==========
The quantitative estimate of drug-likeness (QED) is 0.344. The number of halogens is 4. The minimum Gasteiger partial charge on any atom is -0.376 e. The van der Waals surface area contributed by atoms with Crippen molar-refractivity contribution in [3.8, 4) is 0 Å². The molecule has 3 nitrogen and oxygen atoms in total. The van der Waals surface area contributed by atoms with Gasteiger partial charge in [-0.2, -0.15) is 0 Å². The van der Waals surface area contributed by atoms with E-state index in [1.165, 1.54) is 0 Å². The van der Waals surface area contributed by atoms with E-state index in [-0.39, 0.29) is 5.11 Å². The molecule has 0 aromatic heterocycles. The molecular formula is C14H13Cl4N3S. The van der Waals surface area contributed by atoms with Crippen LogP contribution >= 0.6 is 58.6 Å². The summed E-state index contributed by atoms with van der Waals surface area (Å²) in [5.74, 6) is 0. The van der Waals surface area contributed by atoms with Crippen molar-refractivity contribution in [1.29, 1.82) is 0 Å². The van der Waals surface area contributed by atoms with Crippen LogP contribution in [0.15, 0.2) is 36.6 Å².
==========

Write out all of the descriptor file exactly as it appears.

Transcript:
The quantitative estimate of drug-likeness (QED) is 0.344. The number of halogens is 4. The minimum Gasteiger partial charge on any atom is -0.376 e. The van der Waals surface area contributed by atoms with Crippen molar-refractivity contribution in [3.8, 4) is 0 Å². The molecule has 3 nitrogen and oxygen atoms in total. The van der Waals surface area contributed by atoms with Gasteiger partial charge in [-0.2, -0.15) is 0 Å². The van der Waals surface area contributed by atoms with E-state index in [1.165, 1.54) is 0 Å². The van der Waals surface area contributed by atoms with E-state index in [-0.39, 0.29) is 5.11 Å². The molecule has 0 aromatic heterocycles. The molecular formula is C14H13Cl4N3S. The van der Waals surface area contributed by atoms with Crippen LogP contribution >= 0.6 is 58.6 Å². The summed E-state index contributed by atoms with van der Waals surface area (Å²) in [5.74, 6) is 0. The van der Waals surface area contributed by atoms with Crippen molar-refractivity contribution in [1.29, 1.82) is 0 Å². The van der Waals surface area contributed by atoms with Crippen LogP contribution in [0.15, 0.2) is 36.6 Å².